FIG. 2 is a perspective view of a detector focal plane, illustrating how the detector array concept of this invention can be extended to imaging a scene in two dimensions. The focal plane in this embodiment includes five dice 202, 204, 206, 208, and 210, although those skilled in the art will appreciate that the number of dice can vary depending on the desired application. Each die contains a row of five detector arrays, each similar to the array illustrated in FIG. 1. Thus, for example, the die 202 includes arrays 212, 214, 216, 218, and 220, and the die 210 includes arrays 222, 224, 226, 228, and 230. Each die is affixed to the preceding die with an offset relationship, so that the detector arrays on each die are receptive to edge illumination by optical energy incident along an optical axis 232. A focal plane 234 is created by aligning each array on all but the first die with a light pipe to convey optical energy from the focal plane to each detector array on the die. The light pipes 236, 238, 240, 242, and 244, for example, convey optical energy to the detector arrays 222-230 on the die 210. The light pipes should preferably be fabricated of a transparent material with a coefficient of expansion similar to that of the detectors to avoid the problems which could otherwise arise when the focal plane array is cooled for operation at cryogenic temperatures. Several bonding pads, such as the pads 246, 248, 250, 252, and 254, are provided to couple each detector in each array with the required output circuitry. Multiplexers can be mated to each chip and to the stack of chips as well. Since the design of such output and signal processing circuitry is well known to those skilled in the art, there is no need to describe it here in any further detail.
Modules of the design shown in FIG. 2 can be further combined in groups of four, as shown in FIG. 3, to produce an even larger focal plane. In FIG. 3, four modules 302, 304, 306, and 308, each similar to the module illustrated in FIG. 2, are combined to form a 10 element by 10 element focal plane made up of the four five by five element arrays 310, 312, 314, and 316 which are provided by the corresponding modules.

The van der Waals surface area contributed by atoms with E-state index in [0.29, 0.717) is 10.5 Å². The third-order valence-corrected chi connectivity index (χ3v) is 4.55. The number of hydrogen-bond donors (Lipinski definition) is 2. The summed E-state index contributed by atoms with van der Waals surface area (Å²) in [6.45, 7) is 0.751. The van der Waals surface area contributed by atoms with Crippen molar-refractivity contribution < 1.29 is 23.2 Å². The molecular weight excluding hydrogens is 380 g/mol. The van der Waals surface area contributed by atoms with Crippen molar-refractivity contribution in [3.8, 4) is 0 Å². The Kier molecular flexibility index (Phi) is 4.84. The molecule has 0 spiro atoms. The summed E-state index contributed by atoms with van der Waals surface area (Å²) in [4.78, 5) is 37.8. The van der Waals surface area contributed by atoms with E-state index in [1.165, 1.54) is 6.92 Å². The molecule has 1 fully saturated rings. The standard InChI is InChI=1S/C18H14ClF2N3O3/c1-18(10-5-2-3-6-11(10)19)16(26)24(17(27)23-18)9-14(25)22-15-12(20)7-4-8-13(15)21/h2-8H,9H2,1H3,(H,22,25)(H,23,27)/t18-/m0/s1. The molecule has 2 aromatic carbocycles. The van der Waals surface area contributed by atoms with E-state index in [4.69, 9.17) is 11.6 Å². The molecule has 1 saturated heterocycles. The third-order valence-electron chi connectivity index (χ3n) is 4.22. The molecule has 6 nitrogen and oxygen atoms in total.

FIG. 4 is a cross-sectional side view of another edge illuminated detector array, which is similar to the array of FIG. 1, except that in FIG. 4 the array consists of solid state photomultiplier detectors. The first electrical contacts 422, 424, and 426, the second electrical contacts 428, 430, and 432, the optic axis of incoming optical energy 434, the portion 436 of optical energy transmitted by the first detector, the portion 438 of optical energy transmitted by the second detector, the line 440, the material 442, and the line 444 are all similar to the analogous elements described in connection with FIG. 1. In FIG. 4, however, the series of three detectors 402, 404, and 406 each includes an extrinsic semiconducting active layer (layers 410, 412, and 414) with a first conductivity type impurity concentration which is high enough to create an impurity energy band. The second conductivity type impurity concentration in each active layer is low enough that first conductivity type carriers photogenerated in the active layer can drift through the active layer without recombining with ionized first conductivity type impurities. An intrinsic semiconducting blocking layer (layers 416, 418, and 420) in each detector is doped with first and second conductivity type impurity concentrations which are low enough that substantially no charge transport occurs by an impurity conduction mechanism. An extrinsic semiconducting buffered layer in each detector (layers 450, 452, and 454) has a first conductivity type impurity concentration which is high enough to create an impurity energy band and a second conductivity type impurity concentration which is high enough that first conductivity type carriers injected into the buffered layer will recombine with ionized first conductivity type impurities.